Monday, May 31, 2010
I've always thought my husband, Steven, should have been an economist. He's got the credentials that head in the right direction (an MBA) and the natural inclinations (a lifelong facility with mathematics - he's the only person I've ever known to get a 98% score in graduate school statistics course) for it. And he thinks like one. Heading into a Provincial Park last weekend, I suggested we consider getting a season's pass since we're likely to be park hopping a fair bit this summer. He took 22.5 seconds to count the number of proposed visits, subtact the ones where we'll be camping in a park thus our entrance fees would be included in the camping fee and then decided that we would spend about $4.36 more than necessary to buy a pass. No economist likes to pay more than necessary.
Then I read Freakonomics, the runaway bestseller by 2 other Steves (Levitt and Dubner), and I better understood the limits of my husband as a socio-cultural economist. Sure, he could do the number crunching and risk/benefit analysis pretty quickly, but he limited his facts to the numerical evidence at hand. Steven and Stephen opened my eyes to the real value of economics - what is the incentive vs the cost?
See, for me, the park pass represents about 5 less stops at the entrance gate. 5 less lineups in running cars causing air pollution. 5 times less frequently that my DH needs to get out of the car letting mosquitoes and black flies in - then 5 times less getting back into the car also letting mosquitoes and black flies in. For me, $4.36 seems quite a cheap price to pay for that kind of convenience! I didn't even factor in the additional time we'd have to actually ENJOY the park because we'd skip those 5 extra stops. A freakonomist would probably have bought the pass.
So often when we're on this weight journey we focus exclusively on the numbers. And the numbers are important. I am willing to pay $4.36 but not $436.00 for the park pass for example and likewise I know a 350 calorie cupcake from Starbucks is a cost I have to consider before I indulge. So yes, even the freakonomics gurus need to understand the numbers.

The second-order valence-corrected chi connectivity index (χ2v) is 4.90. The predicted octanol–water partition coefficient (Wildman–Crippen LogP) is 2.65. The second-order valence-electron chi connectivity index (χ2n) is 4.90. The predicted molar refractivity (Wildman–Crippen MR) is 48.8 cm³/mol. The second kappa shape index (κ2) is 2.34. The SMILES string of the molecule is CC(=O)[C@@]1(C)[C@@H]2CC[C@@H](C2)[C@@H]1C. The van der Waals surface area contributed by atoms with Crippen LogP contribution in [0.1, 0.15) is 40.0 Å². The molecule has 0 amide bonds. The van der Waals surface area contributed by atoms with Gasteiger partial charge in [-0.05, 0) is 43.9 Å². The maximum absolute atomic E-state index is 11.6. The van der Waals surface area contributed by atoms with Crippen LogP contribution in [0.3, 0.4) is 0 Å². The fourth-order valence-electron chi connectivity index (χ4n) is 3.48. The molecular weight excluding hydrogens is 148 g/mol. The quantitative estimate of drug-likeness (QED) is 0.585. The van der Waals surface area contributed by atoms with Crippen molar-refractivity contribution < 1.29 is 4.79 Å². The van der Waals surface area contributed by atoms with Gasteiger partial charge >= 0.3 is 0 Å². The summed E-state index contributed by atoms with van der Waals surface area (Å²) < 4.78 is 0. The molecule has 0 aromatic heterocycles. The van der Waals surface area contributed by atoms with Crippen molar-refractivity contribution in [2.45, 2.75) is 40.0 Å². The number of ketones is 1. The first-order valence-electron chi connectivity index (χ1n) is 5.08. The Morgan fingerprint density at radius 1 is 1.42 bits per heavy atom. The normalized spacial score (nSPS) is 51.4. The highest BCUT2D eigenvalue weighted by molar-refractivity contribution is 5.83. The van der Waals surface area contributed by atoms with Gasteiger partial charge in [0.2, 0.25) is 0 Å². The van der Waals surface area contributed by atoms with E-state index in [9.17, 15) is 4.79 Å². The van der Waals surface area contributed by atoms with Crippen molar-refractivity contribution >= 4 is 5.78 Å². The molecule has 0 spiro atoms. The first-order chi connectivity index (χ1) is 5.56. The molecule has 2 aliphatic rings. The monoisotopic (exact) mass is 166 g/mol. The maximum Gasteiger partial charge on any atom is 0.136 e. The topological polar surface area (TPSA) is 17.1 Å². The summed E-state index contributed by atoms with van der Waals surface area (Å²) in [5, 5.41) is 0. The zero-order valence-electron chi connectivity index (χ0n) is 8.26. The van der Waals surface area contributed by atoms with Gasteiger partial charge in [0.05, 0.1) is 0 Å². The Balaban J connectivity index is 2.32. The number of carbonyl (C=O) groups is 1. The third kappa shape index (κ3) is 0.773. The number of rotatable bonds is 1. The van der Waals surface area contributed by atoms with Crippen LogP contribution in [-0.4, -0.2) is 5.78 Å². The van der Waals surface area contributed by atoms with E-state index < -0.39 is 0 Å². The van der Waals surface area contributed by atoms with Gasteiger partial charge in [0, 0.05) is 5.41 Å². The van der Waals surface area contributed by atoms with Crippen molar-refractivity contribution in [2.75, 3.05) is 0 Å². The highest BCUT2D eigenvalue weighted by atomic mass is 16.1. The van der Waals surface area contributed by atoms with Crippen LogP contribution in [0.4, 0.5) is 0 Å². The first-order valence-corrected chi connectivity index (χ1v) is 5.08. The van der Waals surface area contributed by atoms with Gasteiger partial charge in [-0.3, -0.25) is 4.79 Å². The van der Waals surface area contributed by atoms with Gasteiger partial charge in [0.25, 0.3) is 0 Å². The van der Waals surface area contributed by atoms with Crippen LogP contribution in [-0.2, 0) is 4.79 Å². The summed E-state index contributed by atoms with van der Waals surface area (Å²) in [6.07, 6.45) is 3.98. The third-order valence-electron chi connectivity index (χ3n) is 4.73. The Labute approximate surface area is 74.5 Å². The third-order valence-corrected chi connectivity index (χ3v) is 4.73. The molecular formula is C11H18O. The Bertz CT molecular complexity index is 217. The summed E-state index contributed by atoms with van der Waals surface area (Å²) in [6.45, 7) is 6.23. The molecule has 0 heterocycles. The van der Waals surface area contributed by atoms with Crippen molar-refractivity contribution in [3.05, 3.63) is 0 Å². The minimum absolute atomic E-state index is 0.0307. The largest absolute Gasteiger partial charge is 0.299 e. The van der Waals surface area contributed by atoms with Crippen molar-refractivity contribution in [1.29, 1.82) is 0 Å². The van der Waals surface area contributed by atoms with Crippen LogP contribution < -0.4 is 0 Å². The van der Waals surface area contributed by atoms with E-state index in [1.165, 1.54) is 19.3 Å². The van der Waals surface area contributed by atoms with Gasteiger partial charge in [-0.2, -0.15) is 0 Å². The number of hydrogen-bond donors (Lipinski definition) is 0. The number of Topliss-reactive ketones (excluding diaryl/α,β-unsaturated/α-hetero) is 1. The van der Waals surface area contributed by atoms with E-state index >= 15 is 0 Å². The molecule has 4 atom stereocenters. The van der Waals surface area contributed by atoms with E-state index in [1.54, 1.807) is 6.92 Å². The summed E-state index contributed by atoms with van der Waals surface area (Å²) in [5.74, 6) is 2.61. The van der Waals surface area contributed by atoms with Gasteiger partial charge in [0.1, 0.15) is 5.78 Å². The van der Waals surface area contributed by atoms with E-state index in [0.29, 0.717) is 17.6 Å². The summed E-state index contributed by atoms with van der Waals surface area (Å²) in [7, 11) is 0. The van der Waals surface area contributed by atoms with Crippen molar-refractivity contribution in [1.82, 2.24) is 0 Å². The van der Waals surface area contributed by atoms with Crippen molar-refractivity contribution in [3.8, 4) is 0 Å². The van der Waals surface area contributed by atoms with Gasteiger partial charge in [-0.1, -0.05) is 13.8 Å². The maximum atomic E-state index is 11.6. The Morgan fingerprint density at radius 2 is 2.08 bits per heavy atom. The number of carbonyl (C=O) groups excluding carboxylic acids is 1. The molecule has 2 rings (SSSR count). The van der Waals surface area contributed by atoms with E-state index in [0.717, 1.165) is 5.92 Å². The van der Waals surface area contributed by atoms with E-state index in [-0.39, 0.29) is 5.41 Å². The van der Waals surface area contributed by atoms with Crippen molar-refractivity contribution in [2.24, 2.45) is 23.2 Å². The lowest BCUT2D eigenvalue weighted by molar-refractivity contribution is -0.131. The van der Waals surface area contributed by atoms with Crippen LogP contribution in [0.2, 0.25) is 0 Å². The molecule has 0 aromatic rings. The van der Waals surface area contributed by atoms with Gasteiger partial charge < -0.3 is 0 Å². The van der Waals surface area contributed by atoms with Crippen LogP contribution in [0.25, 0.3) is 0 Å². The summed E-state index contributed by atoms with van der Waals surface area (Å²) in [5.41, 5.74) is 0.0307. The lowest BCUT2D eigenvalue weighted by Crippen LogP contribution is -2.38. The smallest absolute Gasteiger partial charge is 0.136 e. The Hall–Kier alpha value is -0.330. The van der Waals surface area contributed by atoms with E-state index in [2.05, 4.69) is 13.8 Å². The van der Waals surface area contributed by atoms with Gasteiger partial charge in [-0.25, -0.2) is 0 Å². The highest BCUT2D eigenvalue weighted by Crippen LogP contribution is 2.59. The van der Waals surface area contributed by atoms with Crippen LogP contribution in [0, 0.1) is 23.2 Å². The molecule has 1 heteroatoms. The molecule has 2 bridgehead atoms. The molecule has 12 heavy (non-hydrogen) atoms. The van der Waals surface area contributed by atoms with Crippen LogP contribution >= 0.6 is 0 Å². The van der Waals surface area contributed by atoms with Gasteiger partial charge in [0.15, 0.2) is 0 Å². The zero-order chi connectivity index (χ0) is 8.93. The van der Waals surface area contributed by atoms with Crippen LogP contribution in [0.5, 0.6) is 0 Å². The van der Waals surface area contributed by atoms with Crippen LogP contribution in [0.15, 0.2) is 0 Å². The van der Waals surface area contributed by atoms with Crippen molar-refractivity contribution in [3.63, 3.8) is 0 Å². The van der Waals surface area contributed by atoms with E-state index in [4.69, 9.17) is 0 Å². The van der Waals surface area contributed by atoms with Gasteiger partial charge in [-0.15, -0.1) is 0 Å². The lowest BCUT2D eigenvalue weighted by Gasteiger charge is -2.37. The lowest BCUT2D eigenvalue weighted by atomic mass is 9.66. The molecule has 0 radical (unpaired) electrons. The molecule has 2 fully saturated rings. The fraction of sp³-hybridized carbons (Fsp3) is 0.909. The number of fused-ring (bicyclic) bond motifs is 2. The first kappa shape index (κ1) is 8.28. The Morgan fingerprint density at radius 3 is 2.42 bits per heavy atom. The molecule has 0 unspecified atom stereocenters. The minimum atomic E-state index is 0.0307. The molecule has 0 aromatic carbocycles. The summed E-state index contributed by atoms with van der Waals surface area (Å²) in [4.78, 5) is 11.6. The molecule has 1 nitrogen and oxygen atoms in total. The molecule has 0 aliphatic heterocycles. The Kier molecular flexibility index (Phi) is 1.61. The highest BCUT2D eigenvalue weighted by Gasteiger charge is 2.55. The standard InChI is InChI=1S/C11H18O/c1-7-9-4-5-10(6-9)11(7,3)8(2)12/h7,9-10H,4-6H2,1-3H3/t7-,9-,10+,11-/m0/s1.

But what about the incentives? How do we get to a place where we can do a more thorough accounting of the numbers weighed against the incentives?
Understanding and owning your incentive is probably one of the hardest thing to do in this weight loss and maintenance game. My approach is to absolutely understand that being the size I am with the fitness level I have bears a cost I am willing to pay - 5 am runs, salad for lunch, a banana, (NOT a chocolate bar), when the 3 pm munchies hit. There is no messing with the formula. I did not even know when I started this journey that I would feel this way about being thin because I had never been thin before. It didn't start out to be my incentive but it is and has to be my incentive now.
When previous winning contestants return to the Biggest Loser and have gained weight back, I feel tremendous sadness. The incentive to lose weight for the show, to potentially win money, to get a girlfriend, to not embarass themselves on TV - those incentives clearly aren't the right ones for them. How many people lose weight for a wedding, graduation or some other special event? My aunt, female cousins and the bride marrying my male cousin all lost weight for her summer 2008 wedding and looked fabulous for 3 months before regaining substantial weight. The incentive part of the economics equation just wasn't strong enough to hold them to a healthy lifestyle.
When I started this journey, my incentive was to feel better about how I was taking care of nourishing my body. As I became thinner, I developed an incentive to increase my fitness by strength training and practicing yoga. As time marched on, I decided I would run a half marathon, then a 30K and now my goal is a marathon. The incentive for these is not the races themselves but this idea of becoming the best, fittest, healthiest me I can be. I can do the math that will tell me whether the Starbucks cupcake equals the calories I will need to burn because my incentive to stay thin drives my thinking. A Starbucks cupcake = 30 min run - yes or no? If I am prepared to do the extra run then yes. If not, then absolutely NO - my incentive overrides any other thought.
So calories in = calories out - check. But underneath all of that is the INCENTIVE to do this incredibly complex math everyday. What's yours? And are you truly prepared to own it?